Yesterday I was talking to Hilary Leighton, Director of Continuing Studies at Royal Roads University, and we got chatting about our first experiences in nature and how these experiences are so full of meaning for our lives. She asked me, off the top of my head, what mine was. I immediately thought of myself perched high in a tree. Climbing trees. That was my childhood obsession. As she pulled apart the image, and began to bring meaning to it, I was truly amazed to hear how someone who doesn’t really know me could gather so much about my essential nature.
For instance, being free, perched high, having choice in being able to climb up and away, relates to my risk taking nature as an entrepreneur and performer. It might have also had something to do with being a tiny girl in a family of 10 men and having some distance from the chaos below. Hilary gave me a lot more insights that made me think about nature and myself differently.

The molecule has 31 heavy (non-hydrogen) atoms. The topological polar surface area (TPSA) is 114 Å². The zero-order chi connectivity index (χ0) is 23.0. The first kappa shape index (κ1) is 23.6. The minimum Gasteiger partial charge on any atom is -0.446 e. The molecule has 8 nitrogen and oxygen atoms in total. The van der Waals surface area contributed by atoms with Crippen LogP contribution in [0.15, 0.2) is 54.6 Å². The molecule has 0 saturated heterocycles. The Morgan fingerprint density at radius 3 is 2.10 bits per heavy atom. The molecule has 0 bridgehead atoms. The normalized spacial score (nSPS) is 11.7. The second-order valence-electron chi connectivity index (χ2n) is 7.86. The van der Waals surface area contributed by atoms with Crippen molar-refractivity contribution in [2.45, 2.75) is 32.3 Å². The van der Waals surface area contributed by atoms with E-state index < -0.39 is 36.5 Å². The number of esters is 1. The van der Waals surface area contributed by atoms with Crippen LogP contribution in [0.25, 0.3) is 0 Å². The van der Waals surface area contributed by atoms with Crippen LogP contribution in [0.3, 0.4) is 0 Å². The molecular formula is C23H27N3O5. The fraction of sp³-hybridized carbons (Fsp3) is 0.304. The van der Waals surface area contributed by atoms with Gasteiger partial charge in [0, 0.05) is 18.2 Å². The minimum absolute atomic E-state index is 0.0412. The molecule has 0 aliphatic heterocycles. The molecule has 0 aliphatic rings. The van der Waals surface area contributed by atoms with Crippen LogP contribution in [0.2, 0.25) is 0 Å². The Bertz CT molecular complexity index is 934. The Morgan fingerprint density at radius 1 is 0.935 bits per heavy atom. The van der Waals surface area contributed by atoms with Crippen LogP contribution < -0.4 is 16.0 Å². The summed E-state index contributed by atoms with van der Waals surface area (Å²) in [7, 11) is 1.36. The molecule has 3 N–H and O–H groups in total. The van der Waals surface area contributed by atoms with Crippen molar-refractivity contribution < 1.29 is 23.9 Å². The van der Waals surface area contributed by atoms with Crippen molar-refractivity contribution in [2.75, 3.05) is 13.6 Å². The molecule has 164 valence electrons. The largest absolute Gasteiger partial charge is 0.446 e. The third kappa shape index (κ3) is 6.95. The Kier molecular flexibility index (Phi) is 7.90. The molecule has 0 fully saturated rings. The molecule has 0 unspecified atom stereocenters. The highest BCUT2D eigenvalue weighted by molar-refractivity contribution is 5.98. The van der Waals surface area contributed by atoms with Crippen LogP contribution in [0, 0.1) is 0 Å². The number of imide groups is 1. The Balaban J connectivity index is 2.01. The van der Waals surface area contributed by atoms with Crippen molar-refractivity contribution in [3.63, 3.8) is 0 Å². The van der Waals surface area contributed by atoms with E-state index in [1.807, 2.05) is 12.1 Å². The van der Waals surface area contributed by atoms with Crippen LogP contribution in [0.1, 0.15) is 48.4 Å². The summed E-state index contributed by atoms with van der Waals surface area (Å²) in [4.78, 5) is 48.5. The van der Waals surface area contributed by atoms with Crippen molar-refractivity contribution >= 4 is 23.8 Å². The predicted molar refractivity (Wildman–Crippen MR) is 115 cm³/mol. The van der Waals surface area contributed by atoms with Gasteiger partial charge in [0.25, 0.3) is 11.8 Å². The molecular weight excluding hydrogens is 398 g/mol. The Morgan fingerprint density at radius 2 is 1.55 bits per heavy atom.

I also heard this week that there are studies going on showing how trees communicate to each other. This is on the heels of my reading how Elephants are communicating at a frequency that we cannot hear and that they have a complex language that scientists are only beginning to understand now. Lucy E. King is among a group of scientists who have been studying how African elephants communicate their fears about African bees.
The interconnectedness of it all is astounding to me. Everyone, and everything, is telling a story. How arrogant of us humans to think our stories only matter because they register above 30 Hertz.
I wonder what the trees were thinking as I fell through them, too small to reach their tallest boughs, plummeting down to the hard roots below, where I lay breathless? Maybe that’s why eco-stories are so powerful for us, they connect in ways we might not even realize, imprinting in our earliest memories the secret language of nature, its elemental design there in our bodies all along.